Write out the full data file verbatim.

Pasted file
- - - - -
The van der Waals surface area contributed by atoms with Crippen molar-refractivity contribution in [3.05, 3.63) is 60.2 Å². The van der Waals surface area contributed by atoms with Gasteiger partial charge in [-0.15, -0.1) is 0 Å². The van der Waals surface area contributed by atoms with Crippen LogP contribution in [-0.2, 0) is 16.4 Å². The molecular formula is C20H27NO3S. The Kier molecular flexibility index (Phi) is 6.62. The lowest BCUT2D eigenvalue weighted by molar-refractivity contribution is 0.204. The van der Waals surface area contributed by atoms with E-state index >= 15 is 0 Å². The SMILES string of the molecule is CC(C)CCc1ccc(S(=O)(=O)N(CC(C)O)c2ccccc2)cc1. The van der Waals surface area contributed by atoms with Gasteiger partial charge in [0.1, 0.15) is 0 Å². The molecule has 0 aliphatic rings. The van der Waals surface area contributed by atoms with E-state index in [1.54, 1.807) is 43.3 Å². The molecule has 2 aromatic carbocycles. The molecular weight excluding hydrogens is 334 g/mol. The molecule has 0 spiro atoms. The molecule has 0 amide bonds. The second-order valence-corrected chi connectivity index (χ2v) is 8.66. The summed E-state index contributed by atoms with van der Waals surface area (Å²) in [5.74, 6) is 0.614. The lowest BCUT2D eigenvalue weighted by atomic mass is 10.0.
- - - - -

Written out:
The van der Waals surface area contributed by atoms with Crippen molar-refractivity contribution in [3.05, 3.63) is 60.2 Å². The van der Waals surface area contributed by atoms with Gasteiger partial charge in [-0.15, -0.1) is 0 Å². The van der Waals surface area contributed by atoms with Crippen LogP contribution in [-0.2, 0) is 16.4 Å². The molecular formula is C20H27NO3S. The Kier molecular flexibility index (Phi) is 6.62. The lowest BCUT2D eigenvalue weighted by molar-refractivity contribution is 0.204. The van der Waals surface area contributed by atoms with E-state index >= 15 is 0 Å². The SMILES string of the molecule is CC(C)CCc1ccc(S(=O)(=O)N(CC(C)O)c2ccccc2)cc1. The van der Waals surface area contributed by atoms with Gasteiger partial charge in [0.1, 0.15) is 0 Å². The molecule has 0 aliphatic rings. The van der Waals surface area contributed by atoms with E-state index in [1.54, 1.807) is 43.3 Å². The molecule has 2 aromatic carbocycles. The molecular weight excluding hydrogens is 334 g/mol. The molecule has 0 spiro atoms. The molecule has 0 amide bonds. The second-order valence-corrected chi connectivity index (χ2v) is 8.66. The summed E-state index contributed by atoms with van der Waals surface area (Å²) in [5.74, 6) is 0.614. The lowest BCUT2D eigenvalue weighted by atomic mass is 10.0.